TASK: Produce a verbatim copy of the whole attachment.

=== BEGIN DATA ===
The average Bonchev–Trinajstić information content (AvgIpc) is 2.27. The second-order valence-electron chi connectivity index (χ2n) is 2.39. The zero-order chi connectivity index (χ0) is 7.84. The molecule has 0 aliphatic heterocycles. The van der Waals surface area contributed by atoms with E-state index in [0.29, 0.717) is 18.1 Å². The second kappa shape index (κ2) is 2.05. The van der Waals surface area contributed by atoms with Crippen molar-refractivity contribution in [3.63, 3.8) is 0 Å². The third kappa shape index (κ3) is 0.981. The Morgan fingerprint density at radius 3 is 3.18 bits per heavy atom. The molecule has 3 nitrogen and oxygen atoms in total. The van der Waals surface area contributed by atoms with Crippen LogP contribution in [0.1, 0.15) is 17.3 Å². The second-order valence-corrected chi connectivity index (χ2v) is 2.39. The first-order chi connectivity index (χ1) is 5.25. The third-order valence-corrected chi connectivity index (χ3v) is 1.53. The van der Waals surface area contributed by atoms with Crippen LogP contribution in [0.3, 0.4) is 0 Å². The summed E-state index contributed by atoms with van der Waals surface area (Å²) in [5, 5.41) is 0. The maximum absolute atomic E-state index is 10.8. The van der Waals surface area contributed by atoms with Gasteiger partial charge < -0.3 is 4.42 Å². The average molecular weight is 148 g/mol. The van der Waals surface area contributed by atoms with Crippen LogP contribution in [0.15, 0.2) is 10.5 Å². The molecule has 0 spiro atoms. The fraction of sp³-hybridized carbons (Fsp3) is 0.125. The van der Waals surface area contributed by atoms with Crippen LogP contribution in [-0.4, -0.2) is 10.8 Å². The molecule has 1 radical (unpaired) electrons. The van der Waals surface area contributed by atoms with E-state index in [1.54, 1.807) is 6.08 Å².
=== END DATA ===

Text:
The average Bonchev–Trinajstić information content (AvgIpc) is 2.27. The second-order valence-electron chi connectivity index (χ2n) is 2.39. The zero-order chi connectivity index (χ0) is 7.84. The molecule has 0 aliphatic heterocycles. The van der Waals surface area contributed by atoms with E-state index in [0.29, 0.717) is 18.1 Å². The second kappa shape index (κ2) is 2.05. The van der Waals surface area contributed by atoms with Crippen molar-refractivity contribution in [3.63, 3.8) is 0 Å². The third kappa shape index (κ3) is 0.981. The Morgan fingerprint density at radius 3 is 3.18 bits per heavy atom. The molecule has 3 nitrogen and oxygen atoms in total. The van der Waals surface area contributed by atoms with Crippen LogP contribution in [0.1, 0.15) is 17.3 Å². The second-order valence-corrected chi connectivity index (χ2v) is 2.39. The first-order chi connectivity index (χ1) is 5.25. The third-order valence-corrected chi connectivity index (χ3v) is 1.53. The van der Waals surface area contributed by atoms with Crippen LogP contribution in [0.3, 0.4) is 0 Å². The summed E-state index contributed by atoms with van der Waals surface area (Å²) in [5, 5.41) is 0. The maximum absolute atomic E-state index is 10.8. The van der Waals surface area contributed by atoms with Gasteiger partial charge < -0.3 is 4.42 Å². The average molecular weight is 148 g/mol. The van der Waals surface area contributed by atoms with Crippen LogP contribution in [0.15, 0.2) is 10.5 Å². The molecule has 0 spiro atoms. The fraction of sp³-hybridized carbons (Fsp3) is 0.125. The van der Waals surface area contributed by atoms with Crippen LogP contribution in [-0.4, -0.2) is 10.8 Å². The molecule has 1 radical (unpaired) electrons. The van der Waals surface area contributed by atoms with E-state index in [1.54, 1.807) is 6.08 Å².